Monday, June 10, 2013

Bugging out!

Yesterday the wee man got stung on the back of his hand by a red wasp. He took the whole thing like an absolute champ. Seriously ~ even with his hand on fire, the little noble guy did not want to disrupt Mommy's social activity. Daddy quotes "I want mommy but I don't want to ruin the party." Talk about knocking the wind out of me! Is he kidding?! I live to love them. That's MY job wee dude! Don't make me obsolete just yet baby.

But, boy, do I feel proud of the wee man. And, yes, he really is a little man. How can the kid be so very mature and considerate at the ripe old age of three!

I carried him out to the front of the restaurant where a young waitress was more than happy to tend to my sweet boy's 'boo boo'. She blotted his hand with Clorox (it's alright - I Googled it first) and gave him a plaster (that's a band-aid). Meanwhile I let him crunch one of the red and white spearmint sweets sitting beside the tip jar.

I think that made the whole ordeal worth while.

As a consequence of the red-wasp incident, today I've been a mite bit leery of all the flying bugs that are starting to nest on my kid-friendly deck. It turns out a colony of the nasties (red-wasps) have already built a hive up in the rafters. You can see their red roachy bodies tucked into the combs.

Ugh. It makes me shudder thinking about it.

Then a rafter or two along there's a colony of mud-daubers. I'm not sure they're stingers but they definitely look predatory enough ~ particularly when they're flying low around the kids.

Daddy just went out to murder them all with chemicals. He's my hero. Apparently one hive contained yellow-jackets ~ total devil spawn ~ and much like our dealings with scorpions, we should feel no remorse!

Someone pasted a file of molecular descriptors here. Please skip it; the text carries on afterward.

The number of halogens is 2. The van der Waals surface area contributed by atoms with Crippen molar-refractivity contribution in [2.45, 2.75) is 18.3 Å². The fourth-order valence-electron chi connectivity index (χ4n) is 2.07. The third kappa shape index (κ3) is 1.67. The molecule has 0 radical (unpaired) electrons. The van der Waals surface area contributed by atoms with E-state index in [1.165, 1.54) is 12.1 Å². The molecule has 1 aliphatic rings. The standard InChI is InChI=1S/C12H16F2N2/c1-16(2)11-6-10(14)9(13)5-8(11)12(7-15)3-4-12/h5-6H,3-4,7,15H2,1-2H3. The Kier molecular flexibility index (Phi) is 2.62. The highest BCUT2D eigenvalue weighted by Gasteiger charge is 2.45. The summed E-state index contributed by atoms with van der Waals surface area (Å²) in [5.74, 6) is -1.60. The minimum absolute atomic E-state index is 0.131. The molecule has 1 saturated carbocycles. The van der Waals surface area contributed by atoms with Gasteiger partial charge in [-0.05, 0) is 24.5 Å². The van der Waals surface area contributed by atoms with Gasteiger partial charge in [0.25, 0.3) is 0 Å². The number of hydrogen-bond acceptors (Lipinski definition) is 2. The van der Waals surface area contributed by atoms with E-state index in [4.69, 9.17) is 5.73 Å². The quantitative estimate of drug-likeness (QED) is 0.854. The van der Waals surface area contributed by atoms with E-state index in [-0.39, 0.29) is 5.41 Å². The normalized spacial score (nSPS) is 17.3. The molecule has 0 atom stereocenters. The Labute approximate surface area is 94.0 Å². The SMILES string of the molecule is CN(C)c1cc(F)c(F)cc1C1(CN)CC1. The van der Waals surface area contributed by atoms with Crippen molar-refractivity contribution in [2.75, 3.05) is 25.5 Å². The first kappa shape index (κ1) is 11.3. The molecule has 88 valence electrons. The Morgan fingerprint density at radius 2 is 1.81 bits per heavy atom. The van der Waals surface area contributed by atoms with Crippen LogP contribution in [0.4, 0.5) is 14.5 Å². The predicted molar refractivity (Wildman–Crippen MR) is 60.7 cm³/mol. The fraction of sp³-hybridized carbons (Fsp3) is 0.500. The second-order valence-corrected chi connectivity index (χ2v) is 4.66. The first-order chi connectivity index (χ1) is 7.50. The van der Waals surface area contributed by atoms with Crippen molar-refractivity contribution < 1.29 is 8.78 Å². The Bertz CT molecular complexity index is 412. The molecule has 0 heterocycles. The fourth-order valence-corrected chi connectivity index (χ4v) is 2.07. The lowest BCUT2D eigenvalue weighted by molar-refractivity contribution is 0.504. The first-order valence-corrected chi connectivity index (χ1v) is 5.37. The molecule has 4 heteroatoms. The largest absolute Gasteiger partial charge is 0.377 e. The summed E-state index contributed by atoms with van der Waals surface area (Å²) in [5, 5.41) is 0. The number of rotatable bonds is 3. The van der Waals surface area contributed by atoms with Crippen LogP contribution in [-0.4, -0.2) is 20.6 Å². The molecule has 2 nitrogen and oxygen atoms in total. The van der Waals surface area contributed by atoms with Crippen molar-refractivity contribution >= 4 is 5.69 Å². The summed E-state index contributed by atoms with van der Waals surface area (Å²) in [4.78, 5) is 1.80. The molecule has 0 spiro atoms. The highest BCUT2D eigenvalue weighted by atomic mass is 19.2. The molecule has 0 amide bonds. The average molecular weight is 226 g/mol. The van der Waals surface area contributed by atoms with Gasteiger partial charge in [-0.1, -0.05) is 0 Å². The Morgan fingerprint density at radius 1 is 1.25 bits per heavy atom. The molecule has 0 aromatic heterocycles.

It won't be the end of it though. These mud-daubers (or whatever the Hell they are) are tenacious critters! Earlier on today, before Daddy left for work, he helped me Dyson (if it's not a verb it should be) four dauber nests from the insides of baby Dagny's horse bouncing toy. And what we found in there was creepy as all Hell!

First it was just dried grass and bits of mud. Then came small red pupae. Then there was a bunch of baby grasshoppers. They were light green and relatively tiny for Texan grasshoppers. I know they're only insects - but they're BABIES. Nature can be so cruel.

Thankfully, though - no big ass live angry mud-daubers came flying out of there ready to defend their unborn babies.


A little later on in the day, I was attempting to rock Baby D to sleep in the hammock when along came a mud-dauber carrying a piece of straw. He angrily circled the swinging hammock a few times before finding what he was looking for on the underside of the material.

I watched him suspiciously for a few minutes, surmising that he was a good three feet away from an almost sleeping Baby D, so probably not a worthy enough hazard to wake her up.

But still... what was he doing under there? He couldn't be building a nest on the underside of the hammock, could he? He was - inside a material crease! What the..? Every time he disappeared I tried to pick out a few strands of straw. But after a while he wasn't best pleased with my nest sabotage and he started to fly around a little maniacally, which eventually lead me to snatch my baby and flee from the crime scene.

By the time Daddy got home from his afternoon class, the mud-dauber had made a valiant attempt to rebuild his nest underneath the hammock. In a last ditch attempt to beat the mud-dauber I unhooked one side of the hammock and let it fall to the deck.

I headed over to the hammock (by this time there was no sign of the mud-dauber) and examined the nest ruins. It was the same deal as before; dry grass, mud, no pupae as of yet, and some dead... no... LIVE baby grasshoppers.

The babies were alive. They'd been snatched from their Mommies in their nests (do grasshoppers even have nests?) to be eaten alive by mud-dauber offspring. It doesn't even bare thinking about. But there my two and three year old were, absolutely fascinated, staring with their noses less than an inch from the barely moving baby insects repeating Mommy's words, "Baby grasshoppers!" Their delighted intonation carried none of my horror. I swallowed all my revulsion as Baby D crawled happily over to the almost dead mud-dauber 'food'.

It makes me chuckle how wary I once was of introducing the concept of 'death' to the kids. I guess the fly swatter put an end to all that!


  1. What a brave little man he was!

    I have to sing praises to the dauber for capturing grasshopper kids to feed their emerging young. Those buggers (grasshoppers) reek all kinds of havoc in the garden!

    The daubers are not usually aggressive. I've never been stung and I've been stung by everything around here at least once! (Thankfully not a black widow sting ever, but brown recluse - yes).